A small strap, fastened with rings of leather, passed round each leg of the hawk, just above the talons; they were termed bewets, and each of them had a bell attached. In a flight of hawks, it was so arranged that the different bells varied in tone, so that ‘a consort of sweet sounds’ might be produced. We engrave two specimens of hawk’s bells of mixed metal, which were found in the mud of the Thames, and are still sonorous, one being an octave under the other.

The practice of hawking appears to have suddenly declined in the early part of the seventeenth century. The expense and trouble of training the birds were great, and the improvement effected in firearms made shooting a more convenient and certain sport. Fowling-pieces of a light and elegant kind were manufactured, and to suit the tastes of the wealthy, were inlaid with gold and silver, or enriched by carving the stock with elaborate ornament in relief. ‘The art of shooting flying’ was cultivated with assiduity, giving novel interest to field-sports, and hawking lost its charm for ever.

1  That is, act against.

On this Day in Other Sources.

At Dunbarton castle, the Queen, who was, then, in the fifth year of her age, was delivered to Mons. De Breze, who had been sent by Henry II., to receive her. She was attended, by Lady Fleming, her relation, being the natural daughter of James IV. [Mary’s grandfather]: and, she was accompanied by her four Marys: These were her schoolfellows, and playmates, at present; they were designed, to be her attendants, and friends, through life; endeared to her, by the recollection of their youthful hours having been passed, in a happy communion together. They attended upon her, even after her marriage; and they returned with her to her distracted kingdom. Her two Governors, Lord Erskine, and Lord Livingston, continued to perform that trust, by attending her to France, with her two subordinate instructors, the Prior of Inchmahome, and the Parson of Balmaclellan. The Queen was, also, accompanied, by three natural brothers: Robert, commendator of Holyrood-house; by John, commendator of Coldingham; and above all, by the Lord James, the commendator of St. Andrews, who had a numerous attendance of writers, statesmen, and warriors, while he was not yet seventeen. The gallies of France, with those illustrious passengers, did not sail, from the Clyde, till towards the end of July 1548. This fleet arrived, at Brest, on the 13th of August 1548, after losing one of the gallies, which was taken, by an English ship.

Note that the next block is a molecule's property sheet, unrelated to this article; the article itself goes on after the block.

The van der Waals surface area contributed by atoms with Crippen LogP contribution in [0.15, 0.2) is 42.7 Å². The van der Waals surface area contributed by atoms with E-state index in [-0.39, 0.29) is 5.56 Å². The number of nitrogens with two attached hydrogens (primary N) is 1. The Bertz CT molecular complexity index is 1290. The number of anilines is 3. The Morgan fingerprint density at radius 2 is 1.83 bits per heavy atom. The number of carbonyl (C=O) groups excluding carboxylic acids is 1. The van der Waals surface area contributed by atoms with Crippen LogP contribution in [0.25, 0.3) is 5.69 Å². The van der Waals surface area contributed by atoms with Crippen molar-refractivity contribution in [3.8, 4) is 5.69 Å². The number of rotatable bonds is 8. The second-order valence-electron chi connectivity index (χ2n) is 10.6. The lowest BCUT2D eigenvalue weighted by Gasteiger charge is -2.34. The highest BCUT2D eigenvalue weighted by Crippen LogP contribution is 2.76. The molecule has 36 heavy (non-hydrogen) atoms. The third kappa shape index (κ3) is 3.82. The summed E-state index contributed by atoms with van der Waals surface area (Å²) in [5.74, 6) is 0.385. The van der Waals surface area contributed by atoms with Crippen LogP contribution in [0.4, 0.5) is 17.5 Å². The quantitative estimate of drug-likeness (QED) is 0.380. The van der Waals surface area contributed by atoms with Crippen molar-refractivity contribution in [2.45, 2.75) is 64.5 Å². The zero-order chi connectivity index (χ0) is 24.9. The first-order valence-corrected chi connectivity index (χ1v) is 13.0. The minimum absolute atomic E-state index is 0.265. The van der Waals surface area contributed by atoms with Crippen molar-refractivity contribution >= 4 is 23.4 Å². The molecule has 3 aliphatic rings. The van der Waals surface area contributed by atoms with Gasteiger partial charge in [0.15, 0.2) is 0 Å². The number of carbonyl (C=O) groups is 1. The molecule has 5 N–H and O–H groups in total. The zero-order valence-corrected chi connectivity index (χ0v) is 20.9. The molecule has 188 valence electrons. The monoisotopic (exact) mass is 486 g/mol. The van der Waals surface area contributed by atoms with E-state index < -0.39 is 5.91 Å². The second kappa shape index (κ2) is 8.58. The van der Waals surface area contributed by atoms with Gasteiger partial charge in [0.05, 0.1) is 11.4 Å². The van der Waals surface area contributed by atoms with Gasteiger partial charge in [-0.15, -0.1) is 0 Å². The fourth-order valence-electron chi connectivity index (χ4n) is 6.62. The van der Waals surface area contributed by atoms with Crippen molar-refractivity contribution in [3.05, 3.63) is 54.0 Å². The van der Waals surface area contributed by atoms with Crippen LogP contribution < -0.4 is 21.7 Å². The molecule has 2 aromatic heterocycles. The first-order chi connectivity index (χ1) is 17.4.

– Life of Mary, pp.9-15.

THE Scotish Queen, certainly arrived, at Brest, on the 13th of August 1548, whatever may have been, contrarily, said, by ignorance. 

– Life of Mary, pp.15-41.

By proclamation, the 13th day of August [1599], [those of the] name of Ruthven [were] inhibited to come near the King or court, within 10 miles, under the pain of treason; 

– Historical Works, pp.340-416.

In later times the intimate relations which prevailed between Scotland and France were the cause of the introduction into the Scottish language of many words which are still retained, and which are unknown in the vernacular of England; such as jigot, ashet (assiette), caraffe, and many others; and in the sixteenth and seventeenth centuries we have frequent examples, in stating sums or dates, of the use of French idiom. For example there is mention in our burgh records of a head court held at Glasgow on “the xix day of Januare, the ʒeir of God IMVclx “threttene yeirs” – the soixante treize of the French. In an entry in the council records (13th August, 1660) a sum is written “thrie scoir twelfe pounds.” In another minute mention is made of the occasion when the tanners “paises” their hides – that is, weighs them – from peser; and there are many other similar examples.